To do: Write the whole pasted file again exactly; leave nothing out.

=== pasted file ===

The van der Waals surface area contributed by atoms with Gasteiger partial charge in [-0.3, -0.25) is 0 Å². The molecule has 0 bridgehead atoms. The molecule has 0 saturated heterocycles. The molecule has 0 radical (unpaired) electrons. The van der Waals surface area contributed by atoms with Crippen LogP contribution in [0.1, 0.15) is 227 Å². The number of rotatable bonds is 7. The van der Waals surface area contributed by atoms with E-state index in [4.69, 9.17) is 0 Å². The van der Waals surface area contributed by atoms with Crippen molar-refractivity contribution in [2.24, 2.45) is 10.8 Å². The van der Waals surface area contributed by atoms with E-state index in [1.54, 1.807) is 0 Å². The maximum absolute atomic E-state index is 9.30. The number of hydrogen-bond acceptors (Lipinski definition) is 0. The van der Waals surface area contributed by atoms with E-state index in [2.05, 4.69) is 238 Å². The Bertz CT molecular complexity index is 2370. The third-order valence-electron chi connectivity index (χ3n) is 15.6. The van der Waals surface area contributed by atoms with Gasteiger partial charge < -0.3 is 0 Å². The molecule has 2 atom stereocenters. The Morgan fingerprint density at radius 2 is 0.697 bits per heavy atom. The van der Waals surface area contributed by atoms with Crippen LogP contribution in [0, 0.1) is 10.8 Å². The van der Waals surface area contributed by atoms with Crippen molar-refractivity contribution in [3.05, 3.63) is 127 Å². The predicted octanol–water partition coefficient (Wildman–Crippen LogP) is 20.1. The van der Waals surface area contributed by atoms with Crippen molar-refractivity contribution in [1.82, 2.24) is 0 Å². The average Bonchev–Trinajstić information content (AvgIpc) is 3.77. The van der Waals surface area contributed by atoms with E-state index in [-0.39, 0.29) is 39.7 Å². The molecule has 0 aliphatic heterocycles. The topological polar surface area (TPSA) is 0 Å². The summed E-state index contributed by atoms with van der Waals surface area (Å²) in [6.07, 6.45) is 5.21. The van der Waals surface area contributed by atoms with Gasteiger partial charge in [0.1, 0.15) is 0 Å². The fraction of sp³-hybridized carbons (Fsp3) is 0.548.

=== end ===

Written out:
The van der Waals surface area contributed by atoms with Gasteiger partial charge in [-0.3, -0.25) is 0 Å². The molecule has 0 bridgehead atoms. The molecule has 0 saturated heterocycles. The molecule has 0 radical (unpaired) electrons. The van der Waals surface area contributed by atoms with Crippen LogP contribution in [0.1, 0.15) is 227 Å². The number of rotatable bonds is 7. The van der Waals surface area contributed by atoms with E-state index in [4.69, 9.17) is 0 Å². The van der Waals surface area contributed by atoms with Crippen molar-refractivity contribution in [2.24, 2.45) is 10.8 Å². The van der Waals surface area contributed by atoms with E-state index in [1.54, 1.807) is 0 Å². The maximum absolute atomic E-state index is 9.30. The number of hydrogen-bond acceptors (Lipinski definition) is 0. The van der Waals surface area contributed by atoms with E-state index in [2.05, 4.69) is 238 Å². The Bertz CT molecular complexity index is 2370. The third-order valence-electron chi connectivity index (χ3n) is 15.6. The van der Waals surface area contributed by atoms with Gasteiger partial charge < -0.3 is 0 Å². The molecule has 2 atom stereocenters. The Morgan fingerprint density at radius 2 is 0.697 bits per heavy atom. The van der Waals surface area contributed by atoms with Crippen LogP contribution in [0, 0.1) is 10.8 Å². The van der Waals surface area contributed by atoms with Crippen molar-refractivity contribution in [3.05, 3.63) is 127 Å². The predicted octanol–water partition coefficient (Wildman–Crippen LogP) is 20.1. The van der Waals surface area contributed by atoms with Crippen molar-refractivity contribution in [1.82, 2.24) is 0 Å². The average Bonchev–Trinajstić information content (AvgIpc) is 3.77. The van der Waals surface area contributed by atoms with E-state index in [-0.39, 0.29) is 39.7 Å². The molecule has 0 aliphatic heterocycles. The topological polar surface area (TPSA) is 0 Å². The summed E-state index contributed by atoms with van der Waals surface area (Å²) in [6.07, 6.45) is 5.21. The van der Waals surface area contributed by atoms with Gasteiger partial charge in [0.1, 0.15) is 0 Å². The fraction of sp³-hybridized carbons (Fsp3) is 0.548.